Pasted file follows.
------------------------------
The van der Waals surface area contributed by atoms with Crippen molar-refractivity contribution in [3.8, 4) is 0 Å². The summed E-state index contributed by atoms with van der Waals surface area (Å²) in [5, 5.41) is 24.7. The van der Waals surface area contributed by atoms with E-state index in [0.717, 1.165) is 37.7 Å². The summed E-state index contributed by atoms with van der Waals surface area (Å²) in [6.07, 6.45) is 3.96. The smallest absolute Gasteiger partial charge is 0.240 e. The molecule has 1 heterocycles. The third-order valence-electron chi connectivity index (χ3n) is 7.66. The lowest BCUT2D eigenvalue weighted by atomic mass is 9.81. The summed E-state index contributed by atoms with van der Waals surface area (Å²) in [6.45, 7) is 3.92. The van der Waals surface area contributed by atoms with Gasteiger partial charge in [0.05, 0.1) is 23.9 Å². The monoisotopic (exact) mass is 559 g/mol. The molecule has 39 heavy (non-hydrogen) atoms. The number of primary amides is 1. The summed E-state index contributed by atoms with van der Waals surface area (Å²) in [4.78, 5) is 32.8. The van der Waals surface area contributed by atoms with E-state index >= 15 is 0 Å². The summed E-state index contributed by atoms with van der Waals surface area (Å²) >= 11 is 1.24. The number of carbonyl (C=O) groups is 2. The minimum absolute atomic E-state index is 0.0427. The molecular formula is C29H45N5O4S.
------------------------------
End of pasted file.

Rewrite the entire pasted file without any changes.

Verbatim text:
The van der Waals surface area contributed by atoms with Crippen molar-refractivity contribution in [3.8, 4) is 0 Å². The summed E-state index contributed by atoms with van der Waals surface area (Å²) in [5, 5.41) is 24.7. The van der Waals surface area contributed by atoms with E-state index in [0.717, 1.165) is 37.7 Å². The summed E-state index contributed by atoms with van der Waals surface area (Å²) in [6.07, 6.45) is 3.96. The smallest absolute Gasteiger partial charge is 0.240 e. The molecule has 1 heterocycles. The third-order valence-electron chi connectivity index (χ3n) is 7.66. The lowest BCUT2D eigenvalue weighted by atomic mass is 9.81. The summed E-state index contributed by atoms with van der Waals surface area (Å²) in [6.45, 7) is 3.92. The van der Waals surface area contributed by atoms with Gasteiger partial charge in [0.05, 0.1) is 23.9 Å². The monoisotopic (exact) mass is 559 g/mol. The molecule has 39 heavy (non-hydrogen) atoms. The number of primary amides is 1. The summed E-state index contributed by atoms with van der Waals surface area (Å²) in [4.78, 5) is 32.8. The van der Waals surface area contributed by atoms with E-state index >= 15 is 0 Å². The summed E-state index contributed by atoms with van der Waals surface area (Å²) >= 11 is 1.24. The number of carbonyl (C=O) groups is 2. The minimum absolute atomic E-state index is 0.0427. The molecular formula is C29H45N5O4S.